Montana’s election system is voter-friendly and there’s no proof new restrictions on ballot collection prevent anyone from voting, attorneys for the state argued Wednesday.
Trial in a lawsuit brought by the Montana Democratic Party and the Democratic Senatorial Campaign Committee against Secretary of State Corey Stapleton began Monday before Yellowstone County District Judge Donald Harris.
The groups are challenging new restrictions on third party ballot collection. They argue the ability to give a completed ballot to someone else without limits for return to the elections office helps ensure everyone can vote.
Their case also challenges two longstanding election deadlines in Montana law, arguing they place too great a burden on voters. They're asking the court to find that the ballot collection law and both deadlines violate the Montana Constitution.
Attorneys for the state describe Montana’s election laws as voter-friendly.
Montana is among the minority of states that allow voters both to register to vote and to cast a ballot on Election Day. No photo ID is required to register. Anyone can sign up for absentee ballots to be mailed to their home, in perpetuity.
In addition, satellite polling places are set up in counties that have Native American reservations within their bounds so that voters on reservations don’t have to travel as far to the county courthouse to vote, in recognition of inconsistent mail service and other access issues unique to reservations. People can also track the status of their absentee ballots online, the state notes.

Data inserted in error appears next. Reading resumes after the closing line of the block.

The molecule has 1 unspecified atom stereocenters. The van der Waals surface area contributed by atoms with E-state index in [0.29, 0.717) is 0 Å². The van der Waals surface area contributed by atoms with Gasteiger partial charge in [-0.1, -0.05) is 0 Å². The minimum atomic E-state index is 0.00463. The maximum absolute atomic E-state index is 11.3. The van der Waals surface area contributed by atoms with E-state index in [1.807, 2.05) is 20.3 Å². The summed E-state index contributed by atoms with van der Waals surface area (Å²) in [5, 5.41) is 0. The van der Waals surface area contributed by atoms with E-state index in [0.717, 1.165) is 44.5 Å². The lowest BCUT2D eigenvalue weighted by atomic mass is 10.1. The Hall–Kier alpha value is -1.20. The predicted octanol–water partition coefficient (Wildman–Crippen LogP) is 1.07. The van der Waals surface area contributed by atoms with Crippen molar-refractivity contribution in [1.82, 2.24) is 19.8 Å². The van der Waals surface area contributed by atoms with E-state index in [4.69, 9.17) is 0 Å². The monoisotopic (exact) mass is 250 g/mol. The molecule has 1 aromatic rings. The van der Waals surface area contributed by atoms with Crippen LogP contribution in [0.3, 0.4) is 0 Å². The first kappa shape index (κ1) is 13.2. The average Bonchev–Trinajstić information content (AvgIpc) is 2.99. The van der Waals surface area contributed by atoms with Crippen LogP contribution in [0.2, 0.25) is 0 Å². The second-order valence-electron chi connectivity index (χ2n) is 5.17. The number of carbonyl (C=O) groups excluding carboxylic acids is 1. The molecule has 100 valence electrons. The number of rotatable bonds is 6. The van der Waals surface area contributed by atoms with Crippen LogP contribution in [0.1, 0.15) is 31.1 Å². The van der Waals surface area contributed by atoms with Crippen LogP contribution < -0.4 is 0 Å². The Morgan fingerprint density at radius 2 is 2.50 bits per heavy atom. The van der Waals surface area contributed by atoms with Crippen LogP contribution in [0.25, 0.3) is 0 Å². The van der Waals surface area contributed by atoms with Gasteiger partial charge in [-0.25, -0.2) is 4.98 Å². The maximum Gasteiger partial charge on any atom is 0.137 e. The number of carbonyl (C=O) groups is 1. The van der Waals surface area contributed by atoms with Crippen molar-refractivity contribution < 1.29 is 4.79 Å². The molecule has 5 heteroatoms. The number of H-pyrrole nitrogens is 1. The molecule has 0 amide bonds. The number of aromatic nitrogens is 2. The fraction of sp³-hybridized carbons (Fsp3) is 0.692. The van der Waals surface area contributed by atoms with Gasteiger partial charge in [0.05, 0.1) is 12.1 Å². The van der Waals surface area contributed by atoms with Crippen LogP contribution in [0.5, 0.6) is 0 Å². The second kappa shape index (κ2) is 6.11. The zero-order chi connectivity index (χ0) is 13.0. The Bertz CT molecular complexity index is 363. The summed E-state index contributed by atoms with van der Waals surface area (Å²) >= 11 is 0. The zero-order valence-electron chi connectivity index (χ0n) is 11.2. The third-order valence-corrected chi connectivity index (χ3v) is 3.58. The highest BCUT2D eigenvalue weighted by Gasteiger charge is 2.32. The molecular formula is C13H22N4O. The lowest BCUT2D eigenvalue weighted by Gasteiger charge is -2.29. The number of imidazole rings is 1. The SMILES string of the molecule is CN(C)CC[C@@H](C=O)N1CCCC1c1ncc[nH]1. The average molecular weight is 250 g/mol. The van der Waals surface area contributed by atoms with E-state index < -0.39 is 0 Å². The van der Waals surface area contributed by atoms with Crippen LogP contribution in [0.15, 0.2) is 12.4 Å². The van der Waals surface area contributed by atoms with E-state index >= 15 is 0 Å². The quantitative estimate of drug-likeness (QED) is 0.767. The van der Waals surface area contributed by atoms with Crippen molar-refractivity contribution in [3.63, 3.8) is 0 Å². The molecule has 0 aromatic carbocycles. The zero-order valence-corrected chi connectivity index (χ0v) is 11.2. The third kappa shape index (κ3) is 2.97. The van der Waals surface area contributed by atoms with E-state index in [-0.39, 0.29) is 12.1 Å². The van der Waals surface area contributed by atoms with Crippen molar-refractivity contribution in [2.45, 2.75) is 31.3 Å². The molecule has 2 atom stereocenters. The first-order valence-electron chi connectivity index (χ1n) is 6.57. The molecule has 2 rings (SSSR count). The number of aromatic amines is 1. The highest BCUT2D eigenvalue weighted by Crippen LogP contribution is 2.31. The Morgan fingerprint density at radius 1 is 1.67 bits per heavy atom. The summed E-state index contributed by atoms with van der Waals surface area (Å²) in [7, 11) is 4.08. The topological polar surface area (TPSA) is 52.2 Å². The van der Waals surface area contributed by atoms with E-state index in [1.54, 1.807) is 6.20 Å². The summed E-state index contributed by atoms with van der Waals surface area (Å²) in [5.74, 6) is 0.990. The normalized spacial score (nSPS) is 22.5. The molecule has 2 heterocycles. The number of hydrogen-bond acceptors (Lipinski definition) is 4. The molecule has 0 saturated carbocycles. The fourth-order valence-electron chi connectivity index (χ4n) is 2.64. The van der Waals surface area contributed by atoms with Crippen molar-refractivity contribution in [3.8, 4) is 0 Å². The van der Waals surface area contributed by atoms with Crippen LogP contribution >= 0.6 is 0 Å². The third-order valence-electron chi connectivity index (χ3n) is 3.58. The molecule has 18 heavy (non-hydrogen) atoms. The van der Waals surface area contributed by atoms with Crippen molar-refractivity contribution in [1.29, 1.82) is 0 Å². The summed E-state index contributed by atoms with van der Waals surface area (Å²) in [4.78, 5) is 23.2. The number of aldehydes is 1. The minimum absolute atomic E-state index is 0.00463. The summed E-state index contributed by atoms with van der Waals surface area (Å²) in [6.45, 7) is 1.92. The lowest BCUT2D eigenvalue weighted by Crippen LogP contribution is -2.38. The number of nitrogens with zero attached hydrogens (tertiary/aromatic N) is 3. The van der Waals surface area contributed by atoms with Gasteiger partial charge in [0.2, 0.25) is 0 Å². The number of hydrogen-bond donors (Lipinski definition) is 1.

The new restrictions being challenged are a part of the Ballot Interference Prevention Act, a referendum voters passed with 63% approval in 2018.
The act limits people to dropping off no more than six ballots completed by other individuals. Delivering more ballots is punishable by up to $500 per ballot in excess of the limit.
Still, those ballots dropped off will be counted, even if the person who delivered them is fined, the state notes.
The ballot collection law was suspended earlier this year by both Harris and Yellowstone County District Judge Jessica Fehr. Fehr is hearing a parallel challenge to the law in a lawsuit brought by advocacy group Western Native Voice and five tribal governments.
The cases in Yellowstone County are among several legal battles underway across the U.S. in response to voting regulations some groups see as disenfranchising.
The litigation comes as President Donald Trump and others have continued to push baseless claims of widespread voting fraud ahead of the November election.
The June primary would have been the first statewide election conducted after the law was passed. But because the law was suspended, an expert for the state argued there’s no way to tell if the law in fact is disenfranchising voters, as the plaintiffs in both cases argue.
According to a University of Montana professor who studies elections, that’s the wrong approach to the issue. When constitutional rights are involved, there’s a higher bar to meet.
“The question is not whether there is proof of no fraud in ballot collection, but instead whether there is proof of fraud in ballot collection that could justify the law,” Anthony Johnstone told The Billings Gazette in an earlier interview. “Because the starting point is the right to vote, not the suspicion of voters committing fraud.”